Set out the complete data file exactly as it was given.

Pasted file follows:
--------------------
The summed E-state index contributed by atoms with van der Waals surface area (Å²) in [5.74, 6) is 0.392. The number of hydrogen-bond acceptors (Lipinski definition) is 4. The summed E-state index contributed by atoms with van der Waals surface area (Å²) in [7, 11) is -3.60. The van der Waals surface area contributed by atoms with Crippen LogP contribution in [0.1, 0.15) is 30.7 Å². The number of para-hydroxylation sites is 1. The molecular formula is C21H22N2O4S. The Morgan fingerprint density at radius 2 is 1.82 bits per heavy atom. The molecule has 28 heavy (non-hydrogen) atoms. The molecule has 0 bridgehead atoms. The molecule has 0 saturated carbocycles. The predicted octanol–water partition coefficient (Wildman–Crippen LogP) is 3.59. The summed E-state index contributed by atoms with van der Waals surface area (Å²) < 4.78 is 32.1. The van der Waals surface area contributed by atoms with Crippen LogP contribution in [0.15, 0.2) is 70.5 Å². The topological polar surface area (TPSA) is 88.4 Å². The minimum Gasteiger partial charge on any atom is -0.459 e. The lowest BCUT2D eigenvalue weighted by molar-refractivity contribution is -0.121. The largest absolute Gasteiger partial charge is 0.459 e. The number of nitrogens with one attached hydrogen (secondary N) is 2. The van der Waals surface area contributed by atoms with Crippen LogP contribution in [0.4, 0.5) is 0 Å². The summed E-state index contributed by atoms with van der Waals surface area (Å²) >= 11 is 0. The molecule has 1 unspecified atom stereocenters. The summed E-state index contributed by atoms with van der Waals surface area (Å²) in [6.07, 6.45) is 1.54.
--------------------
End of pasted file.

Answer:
The summed E-state index contributed by atoms with van der Waals surface area (Å²) in [5.74, 6) is 0.392. The number of hydrogen-bond acceptors (Lipinski definition) is 4. The summed E-state index contributed by atoms with van der Waals surface area (Å²) in [7, 11) is -3.60. The van der Waals surface area contributed by atoms with Crippen LogP contribution in [0.1, 0.15) is 30.7 Å². The number of para-hydroxylation sites is 1. The molecular formula is C21H22N2O4S. The Morgan fingerprint density at radius 2 is 1.82 bits per heavy atom. The molecule has 28 heavy (non-hydrogen) atoms. The molecule has 0 bridgehead atoms. The molecule has 0 saturated carbocycles. The predicted octanol–water partition coefficient (Wildman–Crippen LogP) is 3.59. The summed E-state index contributed by atoms with van der Waals surface area (Å²) < 4.78 is 32.1. The van der Waals surface area contributed by atoms with Crippen LogP contribution in [0.15, 0.2) is 70.5 Å². The topological polar surface area (TPSA) is 88.4 Å². The minimum Gasteiger partial charge on any atom is -0.459 e. The lowest BCUT2D eigenvalue weighted by molar-refractivity contribution is -0.121. The largest absolute Gasteiger partial charge is 0.459 e. The number of nitrogens with one attached hydrogen (secondary N) is 2. The van der Waals surface area contributed by atoms with Crippen LogP contribution in [0.4, 0.5) is 0 Å². The summed E-state index contributed by atoms with van der Waals surface area (Å²) >= 11 is 0. The molecule has 1 unspecified atom stereocenters. The summed E-state index contributed by atoms with van der Waals surface area (Å²) in [6.07, 6.45) is 1.54.